PlayerUnknown’s Battlegrounds manages to transfer its mechanics over to mobile in a very good way. The game is free, so in case you’re tired of reading this, download it and give it a try. The game still has cosmetic loot boxes, but that’s something to be expected in today’s gaming climate. Now, the mechanics are largely based on tapping and sliding your view around and using a circle in the bottom-left corner of the screen to move. While this does mean that shooting while moving is difficult, it’s a problem that most players have to face. If you find this to be too much of an issue, Bluetooth X-Box controllers work with the game (which could be a balancing issue, as someone with a controller could easily dominate a server.)
Overall, I’d give it a solid 8/10. Not the best thing I’ve ever played, as I’m not too big on Battle Royale games, but everything else makes up for it. But, that’s just my opinion. What do you guys think of PUBG Mobile? Is it bad or good? Leave your opinion in the comments below.
The Nintendo Switch is a very exciting console for me, as consoles had stagnated for a while. The decision-makers at Sony and Microsoft seem to be designing their consoles to fulfill more of the purposes of a PC, while not offering the original advantages of owning a console. Effectively, there were fewer and fewer reasons to get a console over a PC, besides price (which I admit is a major factor.) However, the Switch caught my eye for one reason alone: it was a handheld with the power of a normal console. Granted, it doesn’t run at a 4k resolution like the Xbox One X, but being able to play games that I’d normally play at my set-up is nothing to scoff at.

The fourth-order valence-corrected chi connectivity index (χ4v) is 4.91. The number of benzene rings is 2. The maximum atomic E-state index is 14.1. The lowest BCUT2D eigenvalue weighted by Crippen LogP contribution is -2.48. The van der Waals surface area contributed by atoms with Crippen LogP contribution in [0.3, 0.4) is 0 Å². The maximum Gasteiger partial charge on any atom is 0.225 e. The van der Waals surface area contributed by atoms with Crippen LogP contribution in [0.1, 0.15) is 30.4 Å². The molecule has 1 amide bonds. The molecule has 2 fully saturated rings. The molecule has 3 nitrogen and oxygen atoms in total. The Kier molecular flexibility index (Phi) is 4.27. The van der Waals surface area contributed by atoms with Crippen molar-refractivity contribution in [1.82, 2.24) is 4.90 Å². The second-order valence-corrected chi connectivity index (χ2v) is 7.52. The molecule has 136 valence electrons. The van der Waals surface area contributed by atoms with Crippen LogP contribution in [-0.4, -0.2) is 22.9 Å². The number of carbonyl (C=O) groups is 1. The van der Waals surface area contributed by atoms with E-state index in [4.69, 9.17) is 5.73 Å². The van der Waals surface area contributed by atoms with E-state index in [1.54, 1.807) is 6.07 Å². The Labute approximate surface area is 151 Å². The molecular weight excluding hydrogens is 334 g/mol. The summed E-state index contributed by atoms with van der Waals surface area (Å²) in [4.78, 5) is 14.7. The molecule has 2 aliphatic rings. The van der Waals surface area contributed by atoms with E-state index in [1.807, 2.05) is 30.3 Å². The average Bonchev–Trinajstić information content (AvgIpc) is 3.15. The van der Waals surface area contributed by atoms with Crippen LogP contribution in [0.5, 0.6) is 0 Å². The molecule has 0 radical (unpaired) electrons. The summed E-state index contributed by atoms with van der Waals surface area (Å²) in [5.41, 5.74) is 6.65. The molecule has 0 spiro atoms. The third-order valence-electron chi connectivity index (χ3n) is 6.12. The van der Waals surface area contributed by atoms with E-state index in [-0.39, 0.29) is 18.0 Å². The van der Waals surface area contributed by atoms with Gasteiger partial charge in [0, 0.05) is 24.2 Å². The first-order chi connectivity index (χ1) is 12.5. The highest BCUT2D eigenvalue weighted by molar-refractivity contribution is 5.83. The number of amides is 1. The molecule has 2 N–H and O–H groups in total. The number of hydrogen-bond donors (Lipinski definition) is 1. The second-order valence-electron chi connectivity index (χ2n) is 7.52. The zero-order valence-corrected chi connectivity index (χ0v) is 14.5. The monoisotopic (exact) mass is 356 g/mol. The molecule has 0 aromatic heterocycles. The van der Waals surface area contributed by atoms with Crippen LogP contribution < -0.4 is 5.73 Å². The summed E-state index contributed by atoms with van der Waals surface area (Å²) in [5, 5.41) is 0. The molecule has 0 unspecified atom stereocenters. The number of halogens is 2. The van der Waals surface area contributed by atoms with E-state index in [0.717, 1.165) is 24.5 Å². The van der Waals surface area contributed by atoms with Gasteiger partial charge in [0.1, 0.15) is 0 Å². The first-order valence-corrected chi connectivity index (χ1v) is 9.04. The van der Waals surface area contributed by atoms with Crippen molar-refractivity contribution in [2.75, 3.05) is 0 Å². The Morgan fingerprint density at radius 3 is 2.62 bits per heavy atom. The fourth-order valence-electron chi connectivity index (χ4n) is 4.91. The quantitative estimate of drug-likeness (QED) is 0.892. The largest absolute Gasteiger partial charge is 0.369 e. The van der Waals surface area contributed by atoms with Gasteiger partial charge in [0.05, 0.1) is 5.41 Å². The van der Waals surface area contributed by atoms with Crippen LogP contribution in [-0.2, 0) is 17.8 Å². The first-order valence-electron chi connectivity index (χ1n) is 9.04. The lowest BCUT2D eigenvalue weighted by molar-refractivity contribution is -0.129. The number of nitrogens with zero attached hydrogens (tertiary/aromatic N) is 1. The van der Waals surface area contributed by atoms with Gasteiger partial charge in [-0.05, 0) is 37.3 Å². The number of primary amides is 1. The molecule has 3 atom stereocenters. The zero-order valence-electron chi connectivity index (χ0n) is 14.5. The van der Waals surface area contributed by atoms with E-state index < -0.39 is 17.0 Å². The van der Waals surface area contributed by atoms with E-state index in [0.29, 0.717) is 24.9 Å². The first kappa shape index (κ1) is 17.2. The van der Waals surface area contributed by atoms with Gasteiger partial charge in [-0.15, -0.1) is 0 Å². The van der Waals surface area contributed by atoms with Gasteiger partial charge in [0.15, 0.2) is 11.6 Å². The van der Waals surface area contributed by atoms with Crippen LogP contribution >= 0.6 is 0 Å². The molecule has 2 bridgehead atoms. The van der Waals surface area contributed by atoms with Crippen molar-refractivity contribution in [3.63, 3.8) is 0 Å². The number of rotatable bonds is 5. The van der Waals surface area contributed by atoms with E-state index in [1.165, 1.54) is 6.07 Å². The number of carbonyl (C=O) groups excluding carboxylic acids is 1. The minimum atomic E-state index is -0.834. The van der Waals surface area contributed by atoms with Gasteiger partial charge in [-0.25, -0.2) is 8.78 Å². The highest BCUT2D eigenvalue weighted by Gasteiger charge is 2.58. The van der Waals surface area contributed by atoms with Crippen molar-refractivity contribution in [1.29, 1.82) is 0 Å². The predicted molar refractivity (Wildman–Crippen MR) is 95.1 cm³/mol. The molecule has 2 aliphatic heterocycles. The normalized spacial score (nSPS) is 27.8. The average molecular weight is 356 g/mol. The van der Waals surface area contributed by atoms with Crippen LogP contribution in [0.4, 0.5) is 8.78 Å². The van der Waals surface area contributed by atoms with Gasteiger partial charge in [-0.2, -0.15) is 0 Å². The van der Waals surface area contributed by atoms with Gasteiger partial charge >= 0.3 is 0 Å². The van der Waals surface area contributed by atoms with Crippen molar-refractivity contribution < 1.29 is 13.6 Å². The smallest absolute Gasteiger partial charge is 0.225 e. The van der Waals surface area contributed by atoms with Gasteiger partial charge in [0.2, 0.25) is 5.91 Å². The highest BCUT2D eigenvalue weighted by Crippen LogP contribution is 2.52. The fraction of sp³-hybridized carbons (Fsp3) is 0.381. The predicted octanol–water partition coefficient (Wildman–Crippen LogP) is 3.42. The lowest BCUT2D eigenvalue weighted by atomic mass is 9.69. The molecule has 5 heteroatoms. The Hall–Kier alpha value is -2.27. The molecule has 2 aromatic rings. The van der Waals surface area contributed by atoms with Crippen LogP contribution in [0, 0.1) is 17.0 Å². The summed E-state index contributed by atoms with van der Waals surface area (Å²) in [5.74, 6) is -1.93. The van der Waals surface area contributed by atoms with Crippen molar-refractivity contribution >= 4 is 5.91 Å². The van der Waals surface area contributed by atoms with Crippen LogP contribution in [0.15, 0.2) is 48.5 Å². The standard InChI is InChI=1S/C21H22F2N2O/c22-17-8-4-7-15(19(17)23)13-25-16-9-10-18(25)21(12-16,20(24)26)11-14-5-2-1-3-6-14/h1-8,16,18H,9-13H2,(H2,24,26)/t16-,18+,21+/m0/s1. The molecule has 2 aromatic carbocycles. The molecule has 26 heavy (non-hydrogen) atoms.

However, that doesn’t get to why I think it’ll be revolutionary for consoles. The main reason is that consoles have removed their advantages. Does anyone remember the day where you could place a game’s disc into your console and be able to play it right away? That era is long gone due to the increase in a game’s size, and console makers have tried to make up for it by making their platforms like PC. However, the PC still has numerous advantages over consoles, such as not needing to pay for a service such as XBox Live or Playstation Plus to play multiplayer games on top of an internet bill, not to mention things like Always-Online or console-enforced DRM. The Switch has closed this selling-point gap with its portability (and the fact their online service is only $20 a year as opposed to $60 a year, and the fact that you don’t need to have an online connection to use it.)